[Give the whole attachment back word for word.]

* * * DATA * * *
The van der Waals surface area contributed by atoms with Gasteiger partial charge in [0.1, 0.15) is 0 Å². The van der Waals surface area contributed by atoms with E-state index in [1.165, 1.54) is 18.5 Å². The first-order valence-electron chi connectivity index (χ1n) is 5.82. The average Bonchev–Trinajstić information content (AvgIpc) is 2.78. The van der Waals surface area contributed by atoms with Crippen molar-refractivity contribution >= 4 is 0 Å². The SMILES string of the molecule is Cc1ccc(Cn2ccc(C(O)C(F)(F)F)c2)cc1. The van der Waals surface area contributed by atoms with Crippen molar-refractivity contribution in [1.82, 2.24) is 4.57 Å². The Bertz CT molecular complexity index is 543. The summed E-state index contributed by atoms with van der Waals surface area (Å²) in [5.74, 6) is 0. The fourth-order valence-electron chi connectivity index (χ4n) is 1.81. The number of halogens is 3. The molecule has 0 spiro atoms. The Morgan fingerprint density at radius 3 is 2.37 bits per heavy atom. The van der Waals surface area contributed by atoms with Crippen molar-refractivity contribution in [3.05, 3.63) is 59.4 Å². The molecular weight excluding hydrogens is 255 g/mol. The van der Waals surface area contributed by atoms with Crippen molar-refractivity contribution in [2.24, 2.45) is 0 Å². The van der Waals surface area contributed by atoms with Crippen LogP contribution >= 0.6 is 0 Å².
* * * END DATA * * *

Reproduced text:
The van der Waals surface area contributed by atoms with Gasteiger partial charge in [0.1, 0.15) is 0 Å². The van der Waals surface area contributed by atoms with E-state index in [1.165, 1.54) is 18.5 Å². The first-order valence-electron chi connectivity index (χ1n) is 5.82. The average Bonchev–Trinajstić information content (AvgIpc) is 2.78. The van der Waals surface area contributed by atoms with Crippen molar-refractivity contribution >= 4 is 0 Å². The SMILES string of the molecule is Cc1ccc(Cn2ccc(C(O)C(F)(F)F)c2)cc1. The van der Waals surface area contributed by atoms with Crippen molar-refractivity contribution in [1.82, 2.24) is 4.57 Å². The Bertz CT molecular complexity index is 543. The summed E-state index contributed by atoms with van der Waals surface area (Å²) in [5.74, 6) is 0. The fourth-order valence-electron chi connectivity index (χ4n) is 1.81. The number of halogens is 3. The molecule has 0 spiro atoms. The Morgan fingerprint density at radius 3 is 2.37 bits per heavy atom. The van der Waals surface area contributed by atoms with Crippen molar-refractivity contribution in [3.05, 3.63) is 59.4 Å². The molecular weight excluding hydrogens is 255 g/mol. The van der Waals surface area contributed by atoms with Crippen molar-refractivity contribution in [2.24, 2.45) is 0 Å². The van der Waals surface area contributed by atoms with Crippen LogP contribution >= 0.6 is 0 Å².